On this episode of the RAISE podcast, Brent chats with Phil Castleberry, Vice President for University Advancement at the Rochester Institute of Technology. Check out this recap featuring our favorite takeaways from the episode, and how to tune in yourself!
Here are some highlights from the episode…
Don’t let prospects fall through the cracks during portfolio transition, even if they are only modest annual donors. If the relationship is transitioned and cultivated well, they just might end up giving multiple 8-figure gifts to the school.
Phil’s first $100K solicitation got rejected. Six months later, the prospect asked Phil, “Do you know why I said no?” The answer resulted in a $1M gift.
Higher ed philanthropy is one of the only industries in the world in which the investment price-point varies from $5 to $500M. Advancement professionals need to be able to tell the impact story at all of those various giving levels. No easy task.
Utilize Zoom for discovery and early cultivation calls, especially international ones. Phil just had a great discovery conversation with an ‘88 alum in Hong Kong who apologized for being disengaged from RIT for 30 years.
Phil has his pilot’s license and could technically fly himself to a donor meeting. Post-pandemic, he just might do it!
Phil Castleberry grew up in a military family that moved around with regularity. Though it was tough moving so much at a young age, in hindsight, it was great preparation for a career in fundraising. Phil is comfortable with being thrown into new environments and having to adapt and quickly find common ground with new acquaintances. Childhood tribulations do pay off!
Phil received a full scholarship to Central Missouri University to complete his undergraduate degree. It was a fully-full scholarship; it included room and board and even covered the cost of his books. But, Phil went through his undergrad years on a full scholarship without once thinking where the money had come from. Phil reflects on the missed opportunity at UCM to build a culture of philanthropy among students.
How can we educate students about philanthropy starting from the moment they receive their financial aid letter? It’s a question we should all work to answer, and one that Phil has top-of-mind at every institution he serves.
While at UCM, Phil served for three years as the president of the Student Housing Organization before running the Student Government Association. From there, he became his fraternity’s representative on the International Fraternity Council, which earned him a seat on the university’s President’s Cabinet. Also at that table during important discussions on the role of Greek life at UCM was the Vice President of Development, who asked Phil if he would be interested in taking a job in the advancement office after graduation.
(Fun fact: Phil’s future wife of 19 years, Tracey, was also at that table.)
So, instead of going to law school, Phil threw himself into the job of Phonathon Manager and learned to run a high-volume, high-performing team of student callers. By necessity, his management, organization, and communications skills boomed. He also learned the thrill of closing a gift and started to envision his future as an advancement professional. (We hear this from many of our podcast guests. The Phonathon Manager position is the gateway drug to a successful advancement career.)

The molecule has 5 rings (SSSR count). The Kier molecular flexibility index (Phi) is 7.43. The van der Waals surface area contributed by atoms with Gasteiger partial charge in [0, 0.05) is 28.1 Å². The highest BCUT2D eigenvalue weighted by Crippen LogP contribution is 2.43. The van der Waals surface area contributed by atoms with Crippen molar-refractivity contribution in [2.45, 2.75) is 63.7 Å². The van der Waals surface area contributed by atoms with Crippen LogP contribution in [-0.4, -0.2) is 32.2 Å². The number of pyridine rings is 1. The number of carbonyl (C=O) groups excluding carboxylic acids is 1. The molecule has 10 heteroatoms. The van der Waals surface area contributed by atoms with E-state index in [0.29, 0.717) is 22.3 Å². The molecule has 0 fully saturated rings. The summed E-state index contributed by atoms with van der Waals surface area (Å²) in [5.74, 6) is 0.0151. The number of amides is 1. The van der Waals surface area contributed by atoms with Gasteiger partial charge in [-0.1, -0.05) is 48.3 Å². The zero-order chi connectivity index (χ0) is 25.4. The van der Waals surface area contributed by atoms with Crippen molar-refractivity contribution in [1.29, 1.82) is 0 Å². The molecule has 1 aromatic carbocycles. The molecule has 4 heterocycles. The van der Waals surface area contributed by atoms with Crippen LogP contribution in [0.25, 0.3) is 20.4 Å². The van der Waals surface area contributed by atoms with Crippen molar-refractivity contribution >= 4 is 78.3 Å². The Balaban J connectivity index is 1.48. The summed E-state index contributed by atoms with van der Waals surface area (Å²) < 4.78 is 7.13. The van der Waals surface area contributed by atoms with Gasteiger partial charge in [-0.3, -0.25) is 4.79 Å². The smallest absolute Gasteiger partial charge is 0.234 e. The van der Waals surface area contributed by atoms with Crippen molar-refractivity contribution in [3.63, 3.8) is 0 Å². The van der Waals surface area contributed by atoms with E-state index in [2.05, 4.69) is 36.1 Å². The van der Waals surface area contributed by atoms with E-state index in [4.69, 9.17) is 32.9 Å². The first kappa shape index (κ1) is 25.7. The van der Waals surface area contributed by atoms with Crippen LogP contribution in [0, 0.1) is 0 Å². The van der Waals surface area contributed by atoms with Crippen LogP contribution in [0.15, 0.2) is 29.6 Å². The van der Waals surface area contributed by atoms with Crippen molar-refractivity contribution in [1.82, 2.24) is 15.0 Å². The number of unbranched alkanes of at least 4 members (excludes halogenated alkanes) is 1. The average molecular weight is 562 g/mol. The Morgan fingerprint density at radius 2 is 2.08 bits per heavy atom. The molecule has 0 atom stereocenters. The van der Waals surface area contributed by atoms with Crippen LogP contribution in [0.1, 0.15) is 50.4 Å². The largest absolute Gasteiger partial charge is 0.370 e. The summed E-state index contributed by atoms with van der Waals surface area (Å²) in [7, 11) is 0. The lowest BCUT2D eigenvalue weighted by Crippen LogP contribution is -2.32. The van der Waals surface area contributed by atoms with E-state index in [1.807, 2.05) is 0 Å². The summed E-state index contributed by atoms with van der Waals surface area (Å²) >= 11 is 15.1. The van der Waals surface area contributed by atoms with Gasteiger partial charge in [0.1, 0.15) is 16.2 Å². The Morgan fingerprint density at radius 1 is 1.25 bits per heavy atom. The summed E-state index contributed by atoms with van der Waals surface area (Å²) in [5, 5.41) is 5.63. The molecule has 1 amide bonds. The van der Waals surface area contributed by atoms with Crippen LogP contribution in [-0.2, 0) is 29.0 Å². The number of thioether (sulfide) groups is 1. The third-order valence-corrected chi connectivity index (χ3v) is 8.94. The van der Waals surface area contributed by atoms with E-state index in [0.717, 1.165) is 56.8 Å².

Eventually, Phil decided he wanted to leave Warrensburg and head for Kansas City. Thanks to a connection he had made at a CASE District VI conference, he got word of a job opportunity at William Jewell College. He interviewed for the position on a Thursday morning, received a job offer that same evening, and accepted the job by Friday morning.
Imagine that hiring timeline?!
Phil has worked his way from Phonathon Manager to Vice President of Development, and like many folks in the advancement space, in order to move up, he moved around. Reflecting on this, he discusses how there should be a path of upwards mobility for gift officers that doesn’t involve managing other staff. (Because, as we all know, the skills needed to be a good fundraiser don’t necessarily translate to the skills needed to be a good manager.) Phil and Brent also compare the salaries of other revenue-generating university employees such as athletic coaches or trainers, and how MGO salaries should be more reflective of the funds they bring into the university.
(Just the tip of the iceberg of the conversation around MGO compensation.)
On this episode of the podcast, Phil shares some really helpful stories from his broad and deep advancement experience, including his most transformative solicitation; how offering prospects a menu of impact opportunities is the right approach to identifying their capacity; and how the transition of a portfolio when a gift officer leaves the institution is vitally important. If it’s done right, you might have several 8-figure gifts on your hands. If it’s not, there could be millions of dollars left on the proverbial table.
On this episode of the podcast, Phil talks about how much relationships matter. The connections at CASE conferences, the early bosses, the quick brushes with the VP of Development, the sorority president sitting across the boardroom table, the student callers at the Phonathon center; all of these connections compound over time and make for a deep pool of professional and personal relationships that provide many layers of support over the course of a career.
We invited Phil to the podcast because he is one of the relatively few advancement leaders that are sharing their voices and stories on LinkedIn. Check him out.
P.S. The Rochester Institute of Technology is hiring! Thanks to Phil’s leadership, they are building a regional fundraising program and there will be about fifteen positions posted over the next six months. Keep an eye on their job postings, and connect with Phil to learn more.